Returning The Negatives.
A shared act of redress and closure that looks at failure, appropriation and responsibility between artist, community and commissioner. Fifteen locals in Bao Loc, Vietnam were asked to document everyday things they found important for one month. San Francisco gallery goers, in turn, were enlisted in the respectful act of mailing the negatives back to the picture-takers.
In autumn 2007 I was invited to an artist residency in Vietnam and successfully realized a participant-driven photo documentation project with Vietnamese tea and coffee farmers. The artist residency was hosted by a multi-national commodity trading corporation and artistic director — a constellation that brought about fundamental issues on ownership and appropriation of the artwork so closely produced with members of the local community.
When the organizers of the residency program made direct claims to use the artistic outcome from this collective photo project for their own purposes, an emotional discussion arose on authorship and reproduction rights — particularly because all participating artists came self-funded into the six-week residency program.
Returning The Negatives was a way to come to terms with the power structure underlying this community art project. As the artist I opened up my process of finding closure to the visitors of ampersand international arts. By openly declaring my own wrong-doing (committing a white lie) within an art system that is often entrenched with self-interest and egos, I invited the gallery audience to actively engage in a ritual of returning 59 rolls of photo negatives to the actual creators and proprietors in Vietnam.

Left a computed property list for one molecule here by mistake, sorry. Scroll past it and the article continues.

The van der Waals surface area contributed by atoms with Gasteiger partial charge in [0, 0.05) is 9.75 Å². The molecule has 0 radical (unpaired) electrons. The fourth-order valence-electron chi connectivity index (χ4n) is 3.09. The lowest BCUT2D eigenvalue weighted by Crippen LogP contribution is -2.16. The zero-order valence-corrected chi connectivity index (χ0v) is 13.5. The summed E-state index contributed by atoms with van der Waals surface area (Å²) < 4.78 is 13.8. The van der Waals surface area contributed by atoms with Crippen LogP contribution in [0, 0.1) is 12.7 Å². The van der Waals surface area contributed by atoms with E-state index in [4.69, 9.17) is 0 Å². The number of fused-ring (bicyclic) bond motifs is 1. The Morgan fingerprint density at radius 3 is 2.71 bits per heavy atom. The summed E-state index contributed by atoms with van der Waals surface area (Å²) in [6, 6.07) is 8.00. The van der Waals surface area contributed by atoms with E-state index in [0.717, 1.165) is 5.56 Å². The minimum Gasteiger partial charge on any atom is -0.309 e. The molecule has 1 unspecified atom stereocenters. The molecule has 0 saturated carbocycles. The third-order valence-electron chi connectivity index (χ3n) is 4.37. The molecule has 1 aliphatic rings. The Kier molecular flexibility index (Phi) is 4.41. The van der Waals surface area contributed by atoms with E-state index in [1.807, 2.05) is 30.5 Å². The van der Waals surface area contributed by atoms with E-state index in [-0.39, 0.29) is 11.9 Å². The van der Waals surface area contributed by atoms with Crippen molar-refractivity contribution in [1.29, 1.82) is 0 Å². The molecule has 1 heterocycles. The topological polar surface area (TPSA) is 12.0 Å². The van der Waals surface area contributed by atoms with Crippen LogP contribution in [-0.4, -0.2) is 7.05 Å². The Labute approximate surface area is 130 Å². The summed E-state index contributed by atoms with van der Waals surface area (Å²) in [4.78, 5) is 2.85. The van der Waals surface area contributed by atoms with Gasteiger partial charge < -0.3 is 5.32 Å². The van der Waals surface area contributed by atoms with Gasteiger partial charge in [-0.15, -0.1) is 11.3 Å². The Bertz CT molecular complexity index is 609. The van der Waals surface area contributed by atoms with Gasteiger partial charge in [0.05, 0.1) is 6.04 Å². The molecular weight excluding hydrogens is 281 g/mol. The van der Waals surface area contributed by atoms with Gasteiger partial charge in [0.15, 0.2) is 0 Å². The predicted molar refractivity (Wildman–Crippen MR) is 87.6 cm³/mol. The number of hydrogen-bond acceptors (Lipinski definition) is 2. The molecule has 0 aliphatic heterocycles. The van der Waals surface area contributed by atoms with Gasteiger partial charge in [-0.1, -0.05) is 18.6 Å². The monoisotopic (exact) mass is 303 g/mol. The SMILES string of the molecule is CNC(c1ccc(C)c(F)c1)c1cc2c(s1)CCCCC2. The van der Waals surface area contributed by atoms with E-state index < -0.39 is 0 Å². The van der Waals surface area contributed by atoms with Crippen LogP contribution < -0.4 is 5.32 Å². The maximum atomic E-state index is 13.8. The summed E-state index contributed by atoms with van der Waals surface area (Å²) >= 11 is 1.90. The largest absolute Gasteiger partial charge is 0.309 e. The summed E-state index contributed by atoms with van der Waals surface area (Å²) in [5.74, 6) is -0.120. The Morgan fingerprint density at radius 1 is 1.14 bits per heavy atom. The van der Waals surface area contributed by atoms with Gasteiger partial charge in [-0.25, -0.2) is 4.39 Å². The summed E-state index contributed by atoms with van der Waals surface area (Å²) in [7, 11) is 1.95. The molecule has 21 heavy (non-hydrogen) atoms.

My Confession of a White Lie
Letter enlarged, 34" x 44" (84cm x 112cm)
1. Read the letter above.
2. Pick the envelop of the contact sheet you prefer.
3. Remove the contact sheet; sign its pink slip and put it in the drop-off box on the table.
4. Sign the green slip (you can write an optional note on the back).
5. Seal the envelop (containing green slip, negatives and ampersand postcard)
6. You are now responsible to mail the envelop at your earliest convenience.
THANK YOU: LeNgoc Son (project assistant), Nguyen Tan Dat (translations), Phan Chi Mai (translations), MD Dundon (editing), Sadao Kawamura & Dung Tang Tan, Fujifilm (cameras & photo processing), Thomas Sturm (scanning), Yuka Saito (Japanese translation), Marianne Erni, Pro Helvetia — Swiss Council for the Arts; Bruno Mauro. Shadow Followers was part of The Bao Loc Project, curated by Sue Hajdu (albb Saigon), 2007.
Momentarium creates situations where our very presence becomes the catalyst for shifting experiences we can integrate into our lives by fusing reality with co-created artifice.